While this is not as invasive, or devastating, as more malicious attacks such as ransomware, it still is taking money out of your pocket as well as impacting the use of your computer. By using the time that your CPU would normally be idle, the cryptojackers cause your system to use more power. That is in addition to slowing your system when you are actively using it.

In a simple form, your system could be hijacked by simply browsing a web site with a cryptojacking javascript. In that case, while you are on that website, your computer will be participating in the mining scheme and will stop when you go to another site, or close your browser. However, if the site can successfully infiltrate your system, it may load a persistent mining payload, and your system will then be mining until it is removed.

Of course, other avenues of an attack like phishing emails common, also. So, the usual warnings apply here, too, such as be very suspicious of any emails from people that you don’t know, keep your patches and anti-virus/anti-malware up to date, and so on.

If you are infected with a cryptojacker, the most likely thing that you will see is a general slowness using your computer. That is, until your electric bill arrives, which may be very much higher than you expected. Another indication, especially on a laptop, is that your cooling fan constantly runs at a higher rate than normal, indicating that your system is running hotter.

While cryptojacking software is typically not difficult to remove, it may be that other malicious software has also been loaded. Therefore, a good inspection of your system is in order.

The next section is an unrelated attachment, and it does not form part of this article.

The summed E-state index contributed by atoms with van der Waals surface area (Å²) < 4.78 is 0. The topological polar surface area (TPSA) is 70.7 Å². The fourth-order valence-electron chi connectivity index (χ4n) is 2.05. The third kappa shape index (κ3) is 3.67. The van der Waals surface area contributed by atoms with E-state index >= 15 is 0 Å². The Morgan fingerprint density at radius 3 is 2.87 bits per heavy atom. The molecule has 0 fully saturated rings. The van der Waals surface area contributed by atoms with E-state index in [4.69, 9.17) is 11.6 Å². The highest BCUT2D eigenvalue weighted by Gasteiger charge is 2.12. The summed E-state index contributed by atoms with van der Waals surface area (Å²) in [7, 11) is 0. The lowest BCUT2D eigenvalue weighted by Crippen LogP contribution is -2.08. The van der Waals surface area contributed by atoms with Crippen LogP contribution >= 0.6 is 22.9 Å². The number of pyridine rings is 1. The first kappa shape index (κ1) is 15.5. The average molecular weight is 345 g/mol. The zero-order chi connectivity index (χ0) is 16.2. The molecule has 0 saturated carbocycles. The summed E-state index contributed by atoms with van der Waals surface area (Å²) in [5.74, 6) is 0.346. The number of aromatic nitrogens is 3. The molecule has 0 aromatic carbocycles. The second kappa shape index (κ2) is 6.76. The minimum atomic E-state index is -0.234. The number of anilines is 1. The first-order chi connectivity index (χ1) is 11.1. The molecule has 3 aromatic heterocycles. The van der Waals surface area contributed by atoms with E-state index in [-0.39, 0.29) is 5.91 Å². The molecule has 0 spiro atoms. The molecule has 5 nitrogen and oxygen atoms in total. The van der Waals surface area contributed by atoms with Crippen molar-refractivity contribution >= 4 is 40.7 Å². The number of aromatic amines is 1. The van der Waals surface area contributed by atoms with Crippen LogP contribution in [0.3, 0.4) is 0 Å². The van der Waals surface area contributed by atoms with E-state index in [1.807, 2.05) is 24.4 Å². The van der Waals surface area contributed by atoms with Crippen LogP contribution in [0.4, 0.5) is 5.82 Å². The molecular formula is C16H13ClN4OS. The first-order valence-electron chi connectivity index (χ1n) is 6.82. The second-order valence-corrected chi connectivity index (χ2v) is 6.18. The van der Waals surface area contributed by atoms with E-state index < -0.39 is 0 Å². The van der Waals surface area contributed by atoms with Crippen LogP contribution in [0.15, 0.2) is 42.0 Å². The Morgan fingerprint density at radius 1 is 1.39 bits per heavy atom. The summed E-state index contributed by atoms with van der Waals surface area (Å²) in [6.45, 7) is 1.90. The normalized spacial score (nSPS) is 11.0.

About Customer Service

About Customer Service

Have you ever said to yourself, “I’ll never shop here again!” as you left the store in which you were shopping? That has happened to me numerous times throughout the years, and it’s often for the same reasons. Here are some of them:

  • The clerk was talking to a fellow employee about his/her work schedule rather than paying attention to my order.
  • Groceries were loaded haphazardly into the bags with bread and eggs on the bottom.
  • Bills, receipts, coupons, and coins were thrust at me with the coins on top. (The coins always get spilled!)
  • The clerk had a sour face and barely acknowledged my presence.
  • The clerk acted annoyed if I had coupons or because I had a question about a product.
  • The clerk wasted a lot of MY time talking about his/her life while checking out my order.
  • The clerk started ringing up the next person’s purchases while I was still loading my purchases into my cart. (Here’s your hat, what’s your hurry?)

The list goes on and on. I’m sure you could add a few of your pet peeves to my list. While I know that everybody has a bad day now and then, putting yourself “in the shoes of your customer” can go a long way towards correcting many errors that could turn business away from you.

Good customer service provides something to the customer as they exit your business that causes them to remember their experience and want to return for more of the same. Here are some examples of things that you can do to please, not annoy, your customers:

  • Stay focused on your job. Chat small talk with fellow workers at a better time.
  • Be organized. Load items as if you had to unload them at your home!
  • Hand coins to the customer first, then other receipts.
  • Be pleasant and polite. Smile!
  • Engage your customer by asking questions like:

Did you find everything that you wanted?

Do you want your receipt with you or in the bag?

Can I help you with those bags?

Do you need help getting these to your car?

  • Don’t rush into your next sale until the current customer has left your space.
  • If a customer says “thank you”, the polite answer is “you’re welcome” or “my pleasure”.

“No problem” is not an appropriate answer!

Good customer service is just that–giving good service to those people you want to see again, purchasers who will keep your business alive and well. Isn’t it worth the effort?


Washington State Family and Medical Leave Update for July 2019

Washington State Family and Medical Leave Update for July 2019

Paid Family and Medical Leave reporting and payment requirements have now changed for the Quarter 1 and Quarter 2 of 2019.